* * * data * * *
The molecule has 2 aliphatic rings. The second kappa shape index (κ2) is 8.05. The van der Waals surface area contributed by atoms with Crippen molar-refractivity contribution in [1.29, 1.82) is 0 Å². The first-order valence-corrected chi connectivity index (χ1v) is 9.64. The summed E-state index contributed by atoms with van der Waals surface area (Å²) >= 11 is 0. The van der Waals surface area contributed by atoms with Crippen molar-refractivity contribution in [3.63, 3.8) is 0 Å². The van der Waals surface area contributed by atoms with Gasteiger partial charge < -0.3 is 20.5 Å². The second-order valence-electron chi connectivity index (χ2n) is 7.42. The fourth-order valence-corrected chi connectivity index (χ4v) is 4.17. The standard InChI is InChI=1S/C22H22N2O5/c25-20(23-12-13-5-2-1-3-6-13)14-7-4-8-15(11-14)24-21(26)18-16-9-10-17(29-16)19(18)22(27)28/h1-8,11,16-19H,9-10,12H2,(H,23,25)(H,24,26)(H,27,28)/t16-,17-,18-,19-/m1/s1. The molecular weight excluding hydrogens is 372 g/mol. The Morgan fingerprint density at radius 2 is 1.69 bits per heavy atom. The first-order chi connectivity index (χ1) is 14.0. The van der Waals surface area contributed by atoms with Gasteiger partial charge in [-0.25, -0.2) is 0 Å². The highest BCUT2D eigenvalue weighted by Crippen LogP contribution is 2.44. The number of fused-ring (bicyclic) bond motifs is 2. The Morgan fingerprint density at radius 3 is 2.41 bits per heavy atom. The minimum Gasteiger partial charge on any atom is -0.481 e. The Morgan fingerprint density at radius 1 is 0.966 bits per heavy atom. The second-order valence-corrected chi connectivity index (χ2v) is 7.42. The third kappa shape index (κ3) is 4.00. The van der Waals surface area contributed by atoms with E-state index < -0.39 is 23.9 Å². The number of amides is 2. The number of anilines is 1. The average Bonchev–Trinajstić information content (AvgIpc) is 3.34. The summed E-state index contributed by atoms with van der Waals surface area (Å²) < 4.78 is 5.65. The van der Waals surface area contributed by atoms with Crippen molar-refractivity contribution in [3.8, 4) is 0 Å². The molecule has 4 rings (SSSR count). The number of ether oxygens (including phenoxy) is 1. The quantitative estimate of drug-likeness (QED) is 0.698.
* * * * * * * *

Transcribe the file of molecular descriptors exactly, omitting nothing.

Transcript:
The molecule has 2 aliphatic rings. The second kappa shape index (κ2) is 8.05. The van der Waals surface area contributed by atoms with Crippen molar-refractivity contribution in [1.29, 1.82) is 0 Å². The first-order valence-corrected chi connectivity index (χ1v) is 9.64. The summed E-state index contributed by atoms with van der Waals surface area (Å²) >= 11 is 0. The van der Waals surface area contributed by atoms with Crippen molar-refractivity contribution in [3.63, 3.8) is 0 Å². The van der Waals surface area contributed by atoms with Gasteiger partial charge < -0.3 is 20.5 Å². The second-order valence-electron chi connectivity index (χ2n) is 7.42. The fourth-order valence-corrected chi connectivity index (χ4v) is 4.17. The standard InChI is InChI=1S/C22H22N2O5/c25-20(23-12-13-5-2-1-3-6-13)14-7-4-8-15(11-14)24-21(26)18-16-9-10-17(29-16)19(18)22(27)28/h1-8,11,16-19H,9-10,12H2,(H,23,25)(H,24,26)(H,27,28)/t16-,17-,18-,19-/m1/s1. The molecular weight excluding hydrogens is 372 g/mol. The Morgan fingerprint density at radius 2 is 1.69 bits per heavy atom. The first-order chi connectivity index (χ1) is 14.0. The van der Waals surface area contributed by atoms with Gasteiger partial charge in [-0.25, -0.2) is 0 Å². The highest BCUT2D eigenvalue weighted by Crippen LogP contribution is 2.44. The number of fused-ring (bicyclic) bond motifs is 2. The Morgan fingerprint density at radius 3 is 2.41 bits per heavy atom. The minimum Gasteiger partial charge on any atom is -0.481 e. The Morgan fingerprint density at radius 1 is 0.966 bits per heavy atom. The second-order valence-corrected chi connectivity index (χ2v) is 7.42. The third kappa shape index (κ3) is 4.00. The van der Waals surface area contributed by atoms with E-state index < -0.39 is 23.9 Å². The number of amides is 2. The number of anilines is 1. The average Bonchev–Trinajstić information content (AvgIpc) is 3.34. The summed E-state index contributed by atoms with van der Waals surface area (Å²) < 4.78 is 5.65. The van der Waals surface area contributed by atoms with Crippen molar-refractivity contribution in [3.8, 4) is 0 Å². The molecule has 4 rings (SSSR count). The number of ether oxygens (including phenoxy) is 1. The quantitative estimate of drug-likeness (QED) is 0.698.